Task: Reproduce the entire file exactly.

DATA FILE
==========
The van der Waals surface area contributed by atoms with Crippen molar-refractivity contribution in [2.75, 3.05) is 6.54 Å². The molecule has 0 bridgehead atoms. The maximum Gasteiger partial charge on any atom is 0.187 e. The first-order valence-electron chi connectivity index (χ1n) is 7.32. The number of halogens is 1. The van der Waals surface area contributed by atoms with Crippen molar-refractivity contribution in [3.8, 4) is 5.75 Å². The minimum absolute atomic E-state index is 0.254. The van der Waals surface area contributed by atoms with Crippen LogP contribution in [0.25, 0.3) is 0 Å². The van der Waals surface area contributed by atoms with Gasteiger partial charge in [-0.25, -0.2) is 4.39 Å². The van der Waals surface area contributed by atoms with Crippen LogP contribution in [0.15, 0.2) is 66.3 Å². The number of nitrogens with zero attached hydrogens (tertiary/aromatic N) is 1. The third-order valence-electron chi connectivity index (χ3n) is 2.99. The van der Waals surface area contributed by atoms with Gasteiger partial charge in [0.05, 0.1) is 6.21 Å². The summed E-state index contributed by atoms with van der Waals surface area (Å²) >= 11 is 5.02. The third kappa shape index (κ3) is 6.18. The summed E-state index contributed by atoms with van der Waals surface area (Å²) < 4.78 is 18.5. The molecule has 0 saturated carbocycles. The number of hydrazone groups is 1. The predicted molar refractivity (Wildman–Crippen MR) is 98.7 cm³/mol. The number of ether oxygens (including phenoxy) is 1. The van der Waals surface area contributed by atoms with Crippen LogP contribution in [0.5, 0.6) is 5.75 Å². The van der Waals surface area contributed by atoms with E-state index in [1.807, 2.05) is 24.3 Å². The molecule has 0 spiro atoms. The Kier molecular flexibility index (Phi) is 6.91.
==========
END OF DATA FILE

The van der Waals surface area contributed by atoms with Crippen molar-refractivity contribution in [2.75, 3.05) is 6.54 Å². The molecule has 0 bridgehead atoms. The maximum Gasteiger partial charge on any atom is 0.187 e. The first-order valence-electron chi connectivity index (χ1n) is 7.32. The number of halogens is 1. The van der Waals surface area contributed by atoms with Crippen molar-refractivity contribution in [3.8, 4) is 5.75 Å². The minimum absolute atomic E-state index is 0.254. The van der Waals surface area contributed by atoms with Crippen LogP contribution in [0.25, 0.3) is 0 Å². The van der Waals surface area contributed by atoms with Gasteiger partial charge in [-0.25, -0.2) is 4.39 Å². The van der Waals surface area contributed by atoms with Crippen LogP contribution in [0.15, 0.2) is 66.3 Å². The number of nitrogens with zero attached hydrogens (tertiary/aromatic N) is 1. The third-order valence-electron chi connectivity index (χ3n) is 2.99. The van der Waals surface area contributed by atoms with Gasteiger partial charge in [0.05, 0.1) is 6.21 Å². The summed E-state index contributed by atoms with van der Waals surface area (Å²) >= 11 is 5.02. The third kappa shape index (κ3) is 6.18. The summed E-state index contributed by atoms with van der Waals surface area (Å²) < 4.78 is 18.5. The molecule has 0 saturated carbocycles. The number of hydrazone groups is 1. The predicted molar refractivity (Wildman–Crippen MR) is 98.7 cm³/mol. The number of ether oxygens (including phenoxy) is 1. The van der Waals surface area contributed by atoms with Crippen LogP contribution in [0.5, 0.6) is 5.75 Å². The van der Waals surface area contributed by atoms with E-state index in [1.807, 2.05) is 24.3 Å². The molecule has 0 spiro atoms. The Kier molecular flexibility index (Phi) is 6.91.